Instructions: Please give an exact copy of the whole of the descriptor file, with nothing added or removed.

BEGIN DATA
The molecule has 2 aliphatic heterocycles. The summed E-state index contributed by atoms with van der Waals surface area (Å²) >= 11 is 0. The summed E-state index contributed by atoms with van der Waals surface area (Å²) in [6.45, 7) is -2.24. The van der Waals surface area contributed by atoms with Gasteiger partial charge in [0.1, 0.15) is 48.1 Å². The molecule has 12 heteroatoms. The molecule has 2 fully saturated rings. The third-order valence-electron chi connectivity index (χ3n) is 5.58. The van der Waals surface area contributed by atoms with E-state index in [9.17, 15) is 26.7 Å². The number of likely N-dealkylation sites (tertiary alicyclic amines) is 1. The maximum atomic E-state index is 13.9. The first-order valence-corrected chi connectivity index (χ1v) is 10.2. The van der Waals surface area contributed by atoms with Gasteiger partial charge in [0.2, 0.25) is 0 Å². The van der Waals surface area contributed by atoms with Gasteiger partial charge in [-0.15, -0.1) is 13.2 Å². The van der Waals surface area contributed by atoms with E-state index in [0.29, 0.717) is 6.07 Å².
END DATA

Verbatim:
The molecule has 2 aliphatic heterocycles. The summed E-state index contributed by atoms with van der Waals surface area (Å²) >= 11 is 0. The summed E-state index contributed by atoms with van der Waals surface area (Å²) in [6.45, 7) is -2.24. The van der Waals surface area contributed by atoms with Gasteiger partial charge in [0.1, 0.15) is 48.1 Å². The molecule has 12 heteroatoms. The molecule has 2 fully saturated rings. The third-order valence-electron chi connectivity index (χ3n) is 5.58. The van der Waals surface area contributed by atoms with E-state index in [9.17, 15) is 26.7 Å². The number of likely N-dealkylation sites (tertiary alicyclic amines) is 1. The maximum atomic E-state index is 13.9. The first-order valence-corrected chi connectivity index (χ1v) is 10.2. The van der Waals surface area contributed by atoms with Gasteiger partial charge in [0.2, 0.25) is 0 Å². The van der Waals surface area contributed by atoms with Gasteiger partial charge in [-0.15, -0.1) is 13.2 Å². The van der Waals surface area contributed by atoms with E-state index in [0.29, 0.717) is 6.07 Å².